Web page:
Norway no longer in love with oil
The biggest oil producer in Europe is no longer “in love” with black gold. This comment by Bloomberg comes at the aftermath of the Workers Party of Norway removing its support for offshore drilling in the Lofoten islands inside the Arctic Circle.
The opposition party’s radical turn created a strong consensus in the parliament in order for this region to remain outside the scope of oil projects. It is a blow to the oil industry that enjoyed Norwegian support for years, while it possibly shows that the Scandinavian country is closer to the end of an era, which brought it among the richest ones on the planet.
The end of an era?
Oil companies under the state controlled Equinor, the country’s largest producer, have tried to gain access to the Lofoten islands, underlining that this is essential if Norway plans to maintain current levels of production, since other deposits are being depleted. It is calculated that the archipelago, a natural wonder, contains 1-3 billion barrels of oil.
The Norwegian Association of Oil and Gas appeared surprised and disappointed. Also, the Industry Energy association’s members, an ally of the Workers Party for decades, spoke against the party’s change of stance, saying that “it fuels intense imbalances and is not going to be accepted”.
It should be reminded that recently Norway’s state investment fund decided to stop investing in the shares of oil companies in a largely symbolic move, since it was clarified that investments
in oil companies also having renewables projects will continue.
from fossil fuels means
In contrary to Venezuela, Norway is perhaps the only model country when it comes to responsively managing its oil wealth. Norway has a long history as an oil and gas producer and the country used its oil wealth to build the largest state investment fund in the world.
Recently, this fund – the Government Pension Fund Global (GPFG) – made headlines through its announcement that it stops certain investments in fossil fuels. How important is this announcement? It certainly has a symbolic value, due to the size of the fund and the fact that the fund itself is the product of the oil and gas history of Norway. But we should describe this framework.
Even though this piece of news was widely described as “Norway abandons fossil fuels”, as Jim Collins noted in Forbes, “the shares of great energy companies – Exxon, Total, Petrobras, Royal Dutch Shell etc – will continue to be included in the GPFG fund”. More specifically, the fund will retain investments in fossil fuel companies that also have renewables arms.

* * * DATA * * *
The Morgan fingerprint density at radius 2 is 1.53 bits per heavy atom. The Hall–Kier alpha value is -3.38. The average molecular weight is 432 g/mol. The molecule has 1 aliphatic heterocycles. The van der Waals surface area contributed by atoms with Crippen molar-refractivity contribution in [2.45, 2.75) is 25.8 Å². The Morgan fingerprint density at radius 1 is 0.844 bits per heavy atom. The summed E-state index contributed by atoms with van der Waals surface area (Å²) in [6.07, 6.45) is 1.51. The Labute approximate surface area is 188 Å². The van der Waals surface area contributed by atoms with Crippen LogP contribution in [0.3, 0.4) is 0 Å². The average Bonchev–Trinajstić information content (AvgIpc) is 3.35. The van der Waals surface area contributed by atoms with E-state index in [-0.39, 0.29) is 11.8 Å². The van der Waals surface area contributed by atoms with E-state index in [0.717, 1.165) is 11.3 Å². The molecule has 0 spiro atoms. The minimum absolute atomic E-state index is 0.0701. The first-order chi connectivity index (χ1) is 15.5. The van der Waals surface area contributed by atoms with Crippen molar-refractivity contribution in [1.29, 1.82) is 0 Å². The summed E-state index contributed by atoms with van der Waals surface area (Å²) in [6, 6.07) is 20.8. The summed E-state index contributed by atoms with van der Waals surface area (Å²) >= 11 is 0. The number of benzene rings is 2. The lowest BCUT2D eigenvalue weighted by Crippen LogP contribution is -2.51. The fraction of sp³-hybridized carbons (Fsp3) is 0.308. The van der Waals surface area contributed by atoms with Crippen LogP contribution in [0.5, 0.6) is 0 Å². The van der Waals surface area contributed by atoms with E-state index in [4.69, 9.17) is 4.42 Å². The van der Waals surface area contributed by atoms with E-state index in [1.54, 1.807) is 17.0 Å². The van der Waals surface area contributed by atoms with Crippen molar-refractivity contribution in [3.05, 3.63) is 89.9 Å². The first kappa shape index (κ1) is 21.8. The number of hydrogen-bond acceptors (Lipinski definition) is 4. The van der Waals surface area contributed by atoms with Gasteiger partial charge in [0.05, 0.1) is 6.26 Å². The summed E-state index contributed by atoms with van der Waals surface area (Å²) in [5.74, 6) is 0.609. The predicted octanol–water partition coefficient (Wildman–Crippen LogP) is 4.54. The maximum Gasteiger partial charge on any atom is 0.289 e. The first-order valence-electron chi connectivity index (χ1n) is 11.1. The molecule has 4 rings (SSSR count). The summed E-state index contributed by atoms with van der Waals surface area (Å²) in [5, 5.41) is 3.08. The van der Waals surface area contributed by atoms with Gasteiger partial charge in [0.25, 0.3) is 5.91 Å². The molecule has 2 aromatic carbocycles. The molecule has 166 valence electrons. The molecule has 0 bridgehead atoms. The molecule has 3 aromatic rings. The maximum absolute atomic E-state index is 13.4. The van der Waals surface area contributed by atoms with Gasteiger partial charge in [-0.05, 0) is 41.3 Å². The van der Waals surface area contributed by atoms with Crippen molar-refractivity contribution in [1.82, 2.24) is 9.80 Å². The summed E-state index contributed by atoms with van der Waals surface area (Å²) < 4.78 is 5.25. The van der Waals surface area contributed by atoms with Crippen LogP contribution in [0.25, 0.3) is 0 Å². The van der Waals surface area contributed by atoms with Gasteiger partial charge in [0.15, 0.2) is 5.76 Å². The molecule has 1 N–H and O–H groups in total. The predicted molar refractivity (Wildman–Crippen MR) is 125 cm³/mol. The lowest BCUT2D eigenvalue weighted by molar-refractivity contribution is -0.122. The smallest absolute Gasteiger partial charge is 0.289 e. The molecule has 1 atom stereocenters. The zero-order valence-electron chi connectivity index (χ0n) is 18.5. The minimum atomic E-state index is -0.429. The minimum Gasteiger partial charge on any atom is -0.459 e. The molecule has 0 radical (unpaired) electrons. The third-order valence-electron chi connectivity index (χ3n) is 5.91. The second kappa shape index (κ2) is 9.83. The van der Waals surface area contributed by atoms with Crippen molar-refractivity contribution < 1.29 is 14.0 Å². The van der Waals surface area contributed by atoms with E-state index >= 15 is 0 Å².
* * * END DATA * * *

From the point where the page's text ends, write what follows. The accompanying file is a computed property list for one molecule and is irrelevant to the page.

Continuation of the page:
At the end of 2018, CPFG had a total of 633 billion Euros invested in shares. Of these, the fund participated in 341 companies characterized as “oil and gas” with a total value of over 37 billion dollars.
According to an announcement by CPFG, it will divest from 114 oil and gas companies “in due time”. Companies in the crosshairs include the biggest American producers, such as EOG Resources, Anadarko Petroleum, Apache, Cabot Oil and Gas, Devon Energy, Diamondback Energy and Occidental Petroleum.
Thus, placing things in a specific frame, the fund will retain most of its oil and gas investments. The largest divestment will be EOG Resources. At the end of the year, the fund had a total of 488 million dollars in EOG shares, which constituted a little over 1% of the company’s market capitalization.
According to S&P Global Market Intelligence’s data, energy companies active in the stock market are worth around 5.0 trillion dollars worldwide. This is a sum 135 times larger than the GPFG’s oil and gas participation (most of which stays put).
Among those classified as E&P companies, there are 787 corporations with a total value of 832 billion dollars. The greatest category per value are vertical oil and gas companies and it is dominated by giants such as ExxonMobil and Shell. Globally, there are 51 companies in this category with a value of 2.3 trillion dollars.
The impact in shares
Most of the American oil and gas companies scheduled for divestment recorded liquidation after the announcement. The impact was certainly psychological, but there could be greater effect on the companies where the fund holds a larger share.
There are five participations in oil and gas where the fund controls at least 3%, but none of them are American oil and gas companies. Among those scheduled for divestment, the greatest share is in Delek US Holdings with 2.6%.
Overall, even such an important divestment is a drop in the ocean compared to the scope of the global oil and gas sector. If the world continues to buy fossil fuels, the companies will keep making money and investors keep making money through them.